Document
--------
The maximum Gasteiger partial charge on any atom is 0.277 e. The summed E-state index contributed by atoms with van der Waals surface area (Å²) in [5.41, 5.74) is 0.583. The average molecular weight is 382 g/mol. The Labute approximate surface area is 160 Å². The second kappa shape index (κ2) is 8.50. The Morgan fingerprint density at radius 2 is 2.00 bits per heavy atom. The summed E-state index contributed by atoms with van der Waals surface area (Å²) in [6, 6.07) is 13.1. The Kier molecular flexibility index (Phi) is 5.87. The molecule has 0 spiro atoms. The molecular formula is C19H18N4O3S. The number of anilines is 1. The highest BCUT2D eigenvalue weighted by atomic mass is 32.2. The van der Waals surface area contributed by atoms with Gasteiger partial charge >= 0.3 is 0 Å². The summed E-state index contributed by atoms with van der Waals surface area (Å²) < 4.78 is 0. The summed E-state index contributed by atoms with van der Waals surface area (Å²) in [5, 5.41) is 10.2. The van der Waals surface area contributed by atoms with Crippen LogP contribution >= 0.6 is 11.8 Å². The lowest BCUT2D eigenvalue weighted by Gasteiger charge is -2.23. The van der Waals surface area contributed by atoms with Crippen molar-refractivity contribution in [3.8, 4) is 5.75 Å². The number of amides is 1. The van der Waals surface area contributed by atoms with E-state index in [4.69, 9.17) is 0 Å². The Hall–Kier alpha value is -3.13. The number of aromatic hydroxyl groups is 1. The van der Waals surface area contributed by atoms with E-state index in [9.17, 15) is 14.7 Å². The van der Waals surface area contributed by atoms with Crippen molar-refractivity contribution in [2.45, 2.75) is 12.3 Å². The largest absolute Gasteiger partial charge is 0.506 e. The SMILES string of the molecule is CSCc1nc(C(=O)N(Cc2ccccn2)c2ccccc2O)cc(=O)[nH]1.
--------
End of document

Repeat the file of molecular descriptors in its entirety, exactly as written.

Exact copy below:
The maximum Gasteiger partial charge on any atom is 0.277 e. The summed E-state index contributed by atoms with van der Waals surface area (Å²) in [5.41, 5.74) is 0.583. The average molecular weight is 382 g/mol. The Labute approximate surface area is 160 Å². The second kappa shape index (κ2) is 8.50. The Morgan fingerprint density at radius 2 is 2.00 bits per heavy atom. The summed E-state index contributed by atoms with van der Waals surface area (Å²) in [6, 6.07) is 13.1. The Kier molecular flexibility index (Phi) is 5.87. The molecule has 0 spiro atoms. The molecular formula is C19H18N4O3S. The number of anilines is 1. The highest BCUT2D eigenvalue weighted by atomic mass is 32.2. The van der Waals surface area contributed by atoms with Gasteiger partial charge >= 0.3 is 0 Å². The summed E-state index contributed by atoms with van der Waals surface area (Å²) < 4.78 is 0. The summed E-state index contributed by atoms with van der Waals surface area (Å²) in [5, 5.41) is 10.2. The van der Waals surface area contributed by atoms with Crippen LogP contribution >= 0.6 is 11.8 Å². The lowest BCUT2D eigenvalue weighted by Gasteiger charge is -2.23. The van der Waals surface area contributed by atoms with Crippen molar-refractivity contribution in [3.8, 4) is 5.75 Å². The number of amides is 1. The van der Waals surface area contributed by atoms with E-state index in [4.69, 9.17) is 0 Å². The Hall–Kier alpha value is -3.13. The number of aromatic hydroxyl groups is 1. The van der Waals surface area contributed by atoms with E-state index in [9.17, 15) is 14.7 Å². The van der Waals surface area contributed by atoms with Crippen molar-refractivity contribution in [2.45, 2.75) is 12.3 Å². The largest absolute Gasteiger partial charge is 0.506 e. The SMILES string of the molecule is CSCc1nc(C(=O)N(Cc2ccccn2)c2ccccc2O)cc(=O)[nH]1.